How do I take the GED® test? What do I need to know about taking the GED® test? Here are the tools and information you need to take and pass the GED® test.
Here are 10 steps to help you get ready to take the GED® test.
1. Make sure this is the best test for your state
Some states offer another test instead of GED®. They may offer HiSET™ or TASC. Many states offer a choice. Look at this table to find out which test is offered in your state.
2. Check that you are eligible
You will usually be eligible to take the GED® test if you are 18 years of age or older and have not graduated from a US high school. In some cases, you may be able to take the test if you are 16 or 17. Some states ask that you attend test preparation classes. Other states only allow residents to take the test, but you do not have to be a US citizen. You can find the GED® test requirements in your state.
3. Learn about the GED® test
Find out what to expect when you take the test – what knowledge you need and the kind of questions you will be asked. You need to know what’s on the GED® test.
4. Study for your test
5. Find a testing center
You must take the test at a testing center. Find a testing center now (you will have to register first).
IMPORTANT NOTICE: Many GED® testing centers have cancelled tests because of COVID-19. In June 2020, the GED® Testing Service announced it would use online testing for some students. If you are eligible for online testing, you will receive an email from the GED® Testing Service. See the GED® blog for more details. Only the official GED® Testing Service can test you. If another website says they can give you a GED diploma, it is not true! HiSET and TASC tests are not available online either.
6. Register for an account at ged.com
To make a test appointment, you must create an online account at ged.com. You can create your account at any time – you don’t have to wait until you are ready to take your test. Your account is called MyGED.
During your registration with ged.com, you will have to answer questions (your name, address, education, etc.) but you will not need to pay until you are ready to make a test appointment.
7. Schedule and pay for your tests
When you are ready, you can use the ged.com website to make an appointment to take the test. You can take each part of the test on different days, but you will need to take all four tests within a two-year period to get your GED® diploma.
Decide the first test or tests you want to take. Then choose the location and date and time. If you schedule two tests at the same time, you will only get a 10-minute break between them. That is not very long. If you want more time, be sure to schedule your tests separately – you can still choose the same day, but you can choose times that allow for a longer break.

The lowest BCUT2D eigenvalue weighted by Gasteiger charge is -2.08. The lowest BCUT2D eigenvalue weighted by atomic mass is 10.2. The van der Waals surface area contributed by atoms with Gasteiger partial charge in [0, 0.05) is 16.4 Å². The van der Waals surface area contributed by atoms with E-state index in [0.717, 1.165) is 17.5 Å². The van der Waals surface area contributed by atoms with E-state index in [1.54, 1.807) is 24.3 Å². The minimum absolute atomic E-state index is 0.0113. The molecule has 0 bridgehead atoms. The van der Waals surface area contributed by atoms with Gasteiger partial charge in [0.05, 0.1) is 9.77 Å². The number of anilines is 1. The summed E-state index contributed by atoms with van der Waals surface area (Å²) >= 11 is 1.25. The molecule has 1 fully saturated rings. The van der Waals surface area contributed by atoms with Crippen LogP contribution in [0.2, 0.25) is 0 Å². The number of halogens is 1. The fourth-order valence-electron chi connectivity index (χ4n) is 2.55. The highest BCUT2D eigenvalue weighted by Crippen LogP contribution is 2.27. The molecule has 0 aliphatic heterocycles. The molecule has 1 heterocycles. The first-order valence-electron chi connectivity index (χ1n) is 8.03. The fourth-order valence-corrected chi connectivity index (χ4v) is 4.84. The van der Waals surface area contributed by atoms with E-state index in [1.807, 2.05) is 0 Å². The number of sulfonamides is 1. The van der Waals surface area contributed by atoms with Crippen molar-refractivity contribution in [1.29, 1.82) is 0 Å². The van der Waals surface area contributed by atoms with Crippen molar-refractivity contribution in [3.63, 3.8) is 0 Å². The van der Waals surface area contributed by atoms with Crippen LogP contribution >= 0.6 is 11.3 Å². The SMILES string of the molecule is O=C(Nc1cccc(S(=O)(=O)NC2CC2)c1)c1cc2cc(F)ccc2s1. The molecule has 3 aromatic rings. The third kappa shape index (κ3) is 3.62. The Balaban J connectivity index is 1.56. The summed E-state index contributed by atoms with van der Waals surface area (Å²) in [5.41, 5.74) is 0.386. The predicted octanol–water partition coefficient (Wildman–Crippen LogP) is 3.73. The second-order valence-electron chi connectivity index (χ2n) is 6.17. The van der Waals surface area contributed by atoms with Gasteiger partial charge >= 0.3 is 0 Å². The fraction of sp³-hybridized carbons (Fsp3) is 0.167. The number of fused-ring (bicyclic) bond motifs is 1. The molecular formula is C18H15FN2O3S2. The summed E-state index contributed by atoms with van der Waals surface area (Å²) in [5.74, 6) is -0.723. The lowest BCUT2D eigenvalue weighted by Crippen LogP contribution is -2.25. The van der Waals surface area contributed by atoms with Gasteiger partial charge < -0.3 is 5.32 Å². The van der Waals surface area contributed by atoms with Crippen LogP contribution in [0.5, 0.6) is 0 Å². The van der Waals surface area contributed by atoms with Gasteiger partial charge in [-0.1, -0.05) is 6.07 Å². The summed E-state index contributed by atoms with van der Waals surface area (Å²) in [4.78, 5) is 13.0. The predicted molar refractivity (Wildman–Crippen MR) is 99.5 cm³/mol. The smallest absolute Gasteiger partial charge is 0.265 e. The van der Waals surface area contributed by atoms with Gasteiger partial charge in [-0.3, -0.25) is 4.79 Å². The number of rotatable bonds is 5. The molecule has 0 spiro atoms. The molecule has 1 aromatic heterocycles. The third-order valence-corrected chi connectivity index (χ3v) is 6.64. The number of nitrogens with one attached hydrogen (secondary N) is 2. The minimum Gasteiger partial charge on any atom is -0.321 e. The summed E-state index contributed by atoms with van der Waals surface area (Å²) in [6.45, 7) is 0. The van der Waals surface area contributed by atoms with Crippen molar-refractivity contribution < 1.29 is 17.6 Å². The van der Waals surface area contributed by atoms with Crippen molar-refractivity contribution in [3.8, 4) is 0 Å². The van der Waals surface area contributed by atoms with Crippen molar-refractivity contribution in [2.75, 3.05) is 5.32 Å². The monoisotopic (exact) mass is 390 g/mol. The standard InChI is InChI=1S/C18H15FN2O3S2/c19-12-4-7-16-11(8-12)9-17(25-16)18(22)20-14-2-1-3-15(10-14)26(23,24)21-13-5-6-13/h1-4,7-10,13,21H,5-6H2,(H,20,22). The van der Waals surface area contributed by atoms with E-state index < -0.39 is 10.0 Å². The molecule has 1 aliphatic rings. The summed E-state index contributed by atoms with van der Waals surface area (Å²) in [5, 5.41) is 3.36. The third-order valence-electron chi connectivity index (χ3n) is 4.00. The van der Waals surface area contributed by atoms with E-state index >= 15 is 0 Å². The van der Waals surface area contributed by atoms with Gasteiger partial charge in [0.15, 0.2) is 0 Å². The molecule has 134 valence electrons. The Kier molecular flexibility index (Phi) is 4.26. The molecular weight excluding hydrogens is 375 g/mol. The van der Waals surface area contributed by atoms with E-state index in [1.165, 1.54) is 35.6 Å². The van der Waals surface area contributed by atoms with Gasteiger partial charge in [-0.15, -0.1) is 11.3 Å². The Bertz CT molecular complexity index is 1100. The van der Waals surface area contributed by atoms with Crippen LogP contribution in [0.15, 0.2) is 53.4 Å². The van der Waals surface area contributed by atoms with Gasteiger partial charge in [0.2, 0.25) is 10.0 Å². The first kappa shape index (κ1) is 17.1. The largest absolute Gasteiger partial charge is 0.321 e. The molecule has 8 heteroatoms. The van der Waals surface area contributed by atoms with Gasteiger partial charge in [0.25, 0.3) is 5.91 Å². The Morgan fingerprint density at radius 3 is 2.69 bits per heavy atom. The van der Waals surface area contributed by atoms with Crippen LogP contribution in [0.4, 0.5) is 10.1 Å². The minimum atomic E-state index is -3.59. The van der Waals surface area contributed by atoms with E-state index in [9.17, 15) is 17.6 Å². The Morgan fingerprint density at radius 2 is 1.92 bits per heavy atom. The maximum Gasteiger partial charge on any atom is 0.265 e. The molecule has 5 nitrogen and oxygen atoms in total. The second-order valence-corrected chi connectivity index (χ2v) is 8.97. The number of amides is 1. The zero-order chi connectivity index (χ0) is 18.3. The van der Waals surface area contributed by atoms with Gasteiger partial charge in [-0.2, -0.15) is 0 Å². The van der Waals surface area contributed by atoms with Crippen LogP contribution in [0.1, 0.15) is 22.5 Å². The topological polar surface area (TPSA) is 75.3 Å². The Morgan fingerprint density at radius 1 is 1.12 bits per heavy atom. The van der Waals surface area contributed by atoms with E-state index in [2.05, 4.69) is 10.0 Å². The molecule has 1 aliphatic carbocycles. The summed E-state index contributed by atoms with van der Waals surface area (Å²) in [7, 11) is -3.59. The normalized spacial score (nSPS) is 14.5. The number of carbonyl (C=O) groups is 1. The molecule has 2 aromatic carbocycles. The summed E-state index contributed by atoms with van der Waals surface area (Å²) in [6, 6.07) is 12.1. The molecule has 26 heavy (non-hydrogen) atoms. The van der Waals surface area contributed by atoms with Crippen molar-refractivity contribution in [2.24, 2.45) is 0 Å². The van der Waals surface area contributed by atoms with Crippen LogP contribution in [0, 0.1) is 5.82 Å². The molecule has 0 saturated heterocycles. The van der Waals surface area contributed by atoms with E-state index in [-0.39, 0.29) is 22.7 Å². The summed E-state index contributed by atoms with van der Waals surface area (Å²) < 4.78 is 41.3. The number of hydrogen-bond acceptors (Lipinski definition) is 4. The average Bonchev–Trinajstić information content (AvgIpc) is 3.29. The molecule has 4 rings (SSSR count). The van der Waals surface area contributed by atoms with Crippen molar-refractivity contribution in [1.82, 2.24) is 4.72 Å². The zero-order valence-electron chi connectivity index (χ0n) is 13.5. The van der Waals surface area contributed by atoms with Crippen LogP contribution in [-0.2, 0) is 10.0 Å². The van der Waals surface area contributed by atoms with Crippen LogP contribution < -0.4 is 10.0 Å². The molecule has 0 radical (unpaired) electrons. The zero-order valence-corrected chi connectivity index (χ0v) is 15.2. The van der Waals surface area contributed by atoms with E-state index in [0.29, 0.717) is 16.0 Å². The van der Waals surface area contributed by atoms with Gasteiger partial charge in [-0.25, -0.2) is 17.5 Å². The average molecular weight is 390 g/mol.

If you want to take all the tests in one day, look at how to schedule your tests so you can have a lunch break.
Next, you will have to pay a fee to schedule the test. It varies from state to state, but it is about $30 for each of the four tests ($120 for all of them). You can pay for one test at a time as you schedule them.
8. Take an official practice test
Before you take the real test, it is a good idea to take the official GED Ready® Practice Tests if you can. You do not have to do this, but it will help you make sure you are ready for the actual test. You can find the practice tests under the “Practice” tab in your MyGED account.
The GED Ready® Practice Tests are half as long as the real tests. They cost $6 for each of the four tests ($24 for all of them), so only take the ones you have studied for and scheduled an appointment for.
The tests will give you practice so you will be prepared on test day. The results will tell you if you are ready to take the test, or what to study if you are not ready. If you decide you are not ready for your real test, you can change your test appointment up until 24 hours ahead.
9. Get ready for test day
Here are some tips to help you succeed on test day:
- Get comfortable with the test experience by practicing on any computer.
- Find out what’s on the GED® test.
- Practice the question formats and instructions that you will see on the test with the free GED® tutorial. Keep using the free USAHello practice tests too!
- Make a practice trip to the test center so you do not have to find it for the first time on test day. While you are there, check with the testing center to ask for their rules and any other information you may need.
- Make sure you get a good night’s sleep before your test. Do not arrive tired, thirsty, or hungry. You won’t be allowed to bring food or drinks into the testing room.
- Don’t take a lot of things with you, as personal items are not allowed in the testing room. But do bring your ID – a passport, driver’s license, or other government-issued ID. Check your state’s ID requirements.
- Bring a TI-30XS Multiview Scientific calculator if you to choose to use one. There will be an on-screen calculator for you to use instead if you prefer.
- You won’t be allowed to bring paper and pens, but you will get erasable boards and a marker for making notes.
- Arrive at least 30 minutes early at the test center so you can check in and get settled. Use the bathroom as there are no breaks in the test.
- If you have questions or problems during the the test, raise your hand.
10. After the test
You will need to score at least 145 points on each part of the test to pass. Your scores will be available on ged.com within 24 hours of taking your test. When you have passed all the parts, you will receive your GED® diploma. With a very high score, you get a certificate that says you are “College Ready.”
You can retake all the tests or some of the subjects if you fail. You can keep taking the test until you pass, but you will have to wait 60 days after your first three tries. There are different rules for retaking the test in each state.